John Johnson (1882–1956)
John de Monins Johnson (1882–1956) was born on 17 May 1882 at Brocklesbury Rectory in Lincolnshire, where his father was Rector.
His father was then appointed Vicar of Kirmington in Lincolnshire.
John Johnson was was sent off as a boarder to Magdalen College School, Oxford, and went on to Exeter College, Oxford to read Literae Humaniores (Classics). The 1901 census shows him at the age of 18 at Kirmington vicarage, described as an undergraduate at Oxford, with his father John Henry Johnson (60), his mother Anna Braithwaite Johnson (54) née Savory, and his elder sister Anna (21). The family had a cook, two housemaids, and a groom.
Johnson then learnt Arabic and worked in the Egyptian civil service from 1905 to 1907. He then returned to Oxford and was a senior demy at Magdalen College from 1909 to 1912. During this period he edited papyri and also conducted explorations in Egypt, and discovering the earliest known manuscript of Theocritus.
Johnson was deemed unfit for active service in the First World War and in 1915 was appointed acting Assistant Secretary to the Delegates of Oxford University Press, and later Assistant Secretary. In 1925 he was appointed Printer to the University, and remained in this post until his retirement in 1946.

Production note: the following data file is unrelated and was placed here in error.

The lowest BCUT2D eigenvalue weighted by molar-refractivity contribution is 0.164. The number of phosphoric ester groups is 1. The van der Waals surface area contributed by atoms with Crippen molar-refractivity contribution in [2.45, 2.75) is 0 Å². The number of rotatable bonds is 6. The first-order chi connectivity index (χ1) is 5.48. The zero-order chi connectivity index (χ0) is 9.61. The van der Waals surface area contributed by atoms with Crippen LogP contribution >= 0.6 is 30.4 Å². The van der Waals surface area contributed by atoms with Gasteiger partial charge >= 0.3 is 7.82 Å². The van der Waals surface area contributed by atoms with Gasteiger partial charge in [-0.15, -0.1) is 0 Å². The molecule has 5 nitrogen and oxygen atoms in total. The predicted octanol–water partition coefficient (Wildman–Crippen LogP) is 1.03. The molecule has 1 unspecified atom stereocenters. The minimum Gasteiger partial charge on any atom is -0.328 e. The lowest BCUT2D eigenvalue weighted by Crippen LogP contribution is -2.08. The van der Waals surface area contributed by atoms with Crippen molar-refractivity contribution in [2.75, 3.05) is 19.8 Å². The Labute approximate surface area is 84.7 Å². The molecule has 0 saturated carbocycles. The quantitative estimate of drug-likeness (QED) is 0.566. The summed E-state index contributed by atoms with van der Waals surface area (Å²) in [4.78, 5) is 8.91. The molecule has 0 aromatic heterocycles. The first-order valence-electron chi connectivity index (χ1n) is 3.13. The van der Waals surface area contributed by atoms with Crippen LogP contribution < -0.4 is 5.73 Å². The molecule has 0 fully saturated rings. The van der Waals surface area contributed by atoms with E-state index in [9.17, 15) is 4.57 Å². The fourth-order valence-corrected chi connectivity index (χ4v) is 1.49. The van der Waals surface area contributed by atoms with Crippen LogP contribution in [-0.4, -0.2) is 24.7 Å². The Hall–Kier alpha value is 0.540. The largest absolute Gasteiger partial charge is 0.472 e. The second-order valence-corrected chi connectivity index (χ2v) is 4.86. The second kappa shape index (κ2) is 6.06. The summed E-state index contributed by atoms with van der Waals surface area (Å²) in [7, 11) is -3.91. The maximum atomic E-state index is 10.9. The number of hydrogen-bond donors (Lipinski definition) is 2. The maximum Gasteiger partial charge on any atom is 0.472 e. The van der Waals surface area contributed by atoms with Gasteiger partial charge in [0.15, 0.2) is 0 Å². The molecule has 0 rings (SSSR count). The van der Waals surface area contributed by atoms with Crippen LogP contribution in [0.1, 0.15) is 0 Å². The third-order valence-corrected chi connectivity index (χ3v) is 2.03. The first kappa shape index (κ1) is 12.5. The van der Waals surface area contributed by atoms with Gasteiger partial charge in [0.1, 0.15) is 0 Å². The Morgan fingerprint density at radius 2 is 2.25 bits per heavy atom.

Johnson is best remembered for the John Johnson Collection of Printed Ephemera held by the Bodleian Library.
On 31 July 1918 at St Peter-in-the-East Church, Oxford, John de Monins Johnson, who was living in Holywell, married Dorothea Cannan, who was living in Magdalen Gate House in the High Street and was the daughter of Charles Cannan, the Secretary to the Delegates of the Clarendon Press. They had two children:
- Charles Cannan Johnson (born in the Headington registration district in 1922)
- Pauline Bollingbroke Johnson (born in the Headington registration district in 1930).
They lived in Headington at Bareacres at 29 Barton Lane from 1929 until 1956. Dorothea’s sister Joanna Cannan wrote scathingly of the development taking place in the Barton area in the 1950s, presumably after paying them a visit.
John de Monins Johnson died at the Radcliffe Infirmary on 15 September 1956 and was buried at Headington Cemetery.
There is a
much fuller entry on John Johnson in the Oxford Dictionary of National Biography
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